Located in the Western Province of Zimbabwe, near the southwestern boarder of Zambia, is Lake Kariba, a large man made reservoir which was formed between 1958 and 1963 after the completion of the Kariba Dam located at the lakes northeastern end. The lake is now 140 miles long and up to 20 miles in width; it covers an area of 2,150 square miles and has a maximum depth of 320 feet, with an average depth of 95 feet. Before Lake Kariba was filled, the existing vegetation surrounding the area was burned, creating a think layer of fertile soil on land that would become the lake bottom. As a result the ecology of the lake has become very vibrant, supporting a number of fish species, Nile crocodile, hippopotamuses, numerous water foul, the occasional herd of elephant, and is the reported home of a large serpent like creature.
The Tonga people, the BaTonga, who have lived in the region for centuries, know the beast well; it is called Nyaminyami and is to them, the god of the river. When the Tonga people were forced to relocate their age old villages to higher ground by the Kariba Dam Project in 1950, they summoned the help of Nyaminyami. They believed their river god would never allow the dam to be built and eventually, when the project failed, they would be free to move back to their homes. In 1957 Nyaminyami struck, causing the worst floods ever known to Zambezi, the flood washed away most of the partly build dam and killing several of the workers.
The Tonga tell how some of those killed where white men whose bodies disappeared mysteriously. Their Elders where approached by the foremen of the construction crew and asked to assist in locating the missing bodies after an extensive search failed. The Elders explained that Nyaminyami had caused the disaster and in order to appease his wrath a sacrifice would need to be made. The foremen agreed to the sacrifice as relatives of the missing workers were due to arrive any day to claim the bodies of their lost family members. A white calf was slaughtered and floated onto the river. The next morning, according to this Tonga legend, the calf was gone and the workers bodies were in its place.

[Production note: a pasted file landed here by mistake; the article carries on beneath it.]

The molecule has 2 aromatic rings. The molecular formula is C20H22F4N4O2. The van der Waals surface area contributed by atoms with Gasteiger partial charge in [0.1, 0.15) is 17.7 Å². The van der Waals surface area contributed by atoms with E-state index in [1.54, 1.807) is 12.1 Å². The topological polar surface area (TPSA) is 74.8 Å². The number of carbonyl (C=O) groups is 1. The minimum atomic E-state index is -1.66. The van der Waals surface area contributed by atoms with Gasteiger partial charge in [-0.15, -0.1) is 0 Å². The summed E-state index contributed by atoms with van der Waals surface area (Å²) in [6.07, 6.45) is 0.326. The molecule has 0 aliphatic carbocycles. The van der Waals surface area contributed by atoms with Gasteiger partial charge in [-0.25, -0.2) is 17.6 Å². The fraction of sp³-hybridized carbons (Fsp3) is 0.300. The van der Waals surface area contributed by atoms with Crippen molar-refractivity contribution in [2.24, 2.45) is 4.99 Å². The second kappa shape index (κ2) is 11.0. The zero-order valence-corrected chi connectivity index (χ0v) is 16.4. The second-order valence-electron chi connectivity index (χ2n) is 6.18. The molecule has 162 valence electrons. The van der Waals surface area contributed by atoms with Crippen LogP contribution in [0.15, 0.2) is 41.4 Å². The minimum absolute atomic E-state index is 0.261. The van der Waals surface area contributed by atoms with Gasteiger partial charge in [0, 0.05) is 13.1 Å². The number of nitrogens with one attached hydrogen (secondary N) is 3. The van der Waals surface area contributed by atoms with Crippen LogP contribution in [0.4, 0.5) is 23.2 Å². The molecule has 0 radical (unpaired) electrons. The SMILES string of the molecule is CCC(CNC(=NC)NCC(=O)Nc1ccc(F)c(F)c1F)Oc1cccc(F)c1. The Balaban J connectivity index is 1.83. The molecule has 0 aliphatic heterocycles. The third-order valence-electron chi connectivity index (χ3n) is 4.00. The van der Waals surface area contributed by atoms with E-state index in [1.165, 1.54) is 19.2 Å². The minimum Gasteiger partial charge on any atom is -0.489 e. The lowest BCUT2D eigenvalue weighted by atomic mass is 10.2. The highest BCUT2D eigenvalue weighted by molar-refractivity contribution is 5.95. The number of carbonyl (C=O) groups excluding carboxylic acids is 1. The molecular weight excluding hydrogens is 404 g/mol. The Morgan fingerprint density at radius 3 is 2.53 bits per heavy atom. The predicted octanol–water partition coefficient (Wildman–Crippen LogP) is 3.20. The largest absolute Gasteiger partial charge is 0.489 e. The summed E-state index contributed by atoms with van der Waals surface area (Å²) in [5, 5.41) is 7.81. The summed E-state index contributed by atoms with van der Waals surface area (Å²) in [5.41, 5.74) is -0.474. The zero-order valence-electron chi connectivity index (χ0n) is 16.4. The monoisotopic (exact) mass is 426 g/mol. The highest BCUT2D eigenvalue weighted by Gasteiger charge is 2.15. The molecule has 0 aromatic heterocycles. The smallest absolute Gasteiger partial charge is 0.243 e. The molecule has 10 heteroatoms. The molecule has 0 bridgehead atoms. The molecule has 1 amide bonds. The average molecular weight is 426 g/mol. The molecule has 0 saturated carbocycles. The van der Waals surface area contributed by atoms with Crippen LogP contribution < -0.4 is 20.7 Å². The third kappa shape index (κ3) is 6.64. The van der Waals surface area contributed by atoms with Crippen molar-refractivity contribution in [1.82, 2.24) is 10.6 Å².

The Tonga waited patiently for the next rainy season, they where sure that this time Nyaminyami would land its final blow to the dam project. The next rainy season brought further floods nearly as bad as the previous year, however the project survived and the river was eventually dammed. In the 1960s the generators were switched on and have been supplying electricity to Zimbabwe and Zambia ever since. Still living on the shores of Lake Kariba, the Tonga people continue believe that one day Nyaminyami will return to destroy the dam and they will finally be able to return to their homes.
A side story of the Tonga details their belief that Nyaminyami and his mate where separated by the dam and the frequent earthquakes and tremors felt in the area since the construction of the dam are caused by Nyaminyami in an attempt to crumble the wall and be reunited with his partner. It is a fact that seismic activity has increased since the construction of the dam, however researchers have concluded that the added mass of nearly 200 billon gallons of water has increased seismic activity in an already active region, including over 20 earthquakes of greater than 5 on the Richter scale.
There are some researchers who have suggested that, while many aspects of this story are based strictly in legend, its foundation may be rooted in truth. Fisherman have reportedly witnessed a large scaly, snake like creature with a head resembling that of a fish, others have reported sightings of gigantic, almost whale like, hump backed animals in the center of the lake. Other reports have included descriptions of a gigantic, freshwater porpoise dwelling in the depths of Lake Kariba.
Researchers who believe that the Legend of Nyaminyami is based on sightings of an actually creature have theorized that these animals may be an extremely large specimen of African catfish known as the Vudu, which is said to average 78 pounds. Another theory suggests that these animals may well be descendents of a snake like prehistoric predator known as the Basilosaurus, which lived from 40 to 37 million years ago and is described as having a streamlined body, averaging 45 to 70 feet in length.
Should the Nyaminyami legend prove to be based off sightings of a real creature, either of the above theories could prove to be correct, it is also conservable that the animal which dwells in Lake Kariba is a completely new species which remains unknown to science to this day. However, there are still those who remain convinced that the Nyaminyami is nothing more than a manifestation of the local tribes to explain unusual happenings in the river and lake.
There is currently no physical evidence to support the existence of an animal like Nyaminyami living in the waters of Lake Kariba.
No documented sightings of Nyaminyami could be located at this time.
The Stats (Where applicable)
Classification: Lake Monster
Location: Lake Kariba, Zimbabwe, Africa
Environment: Man made lake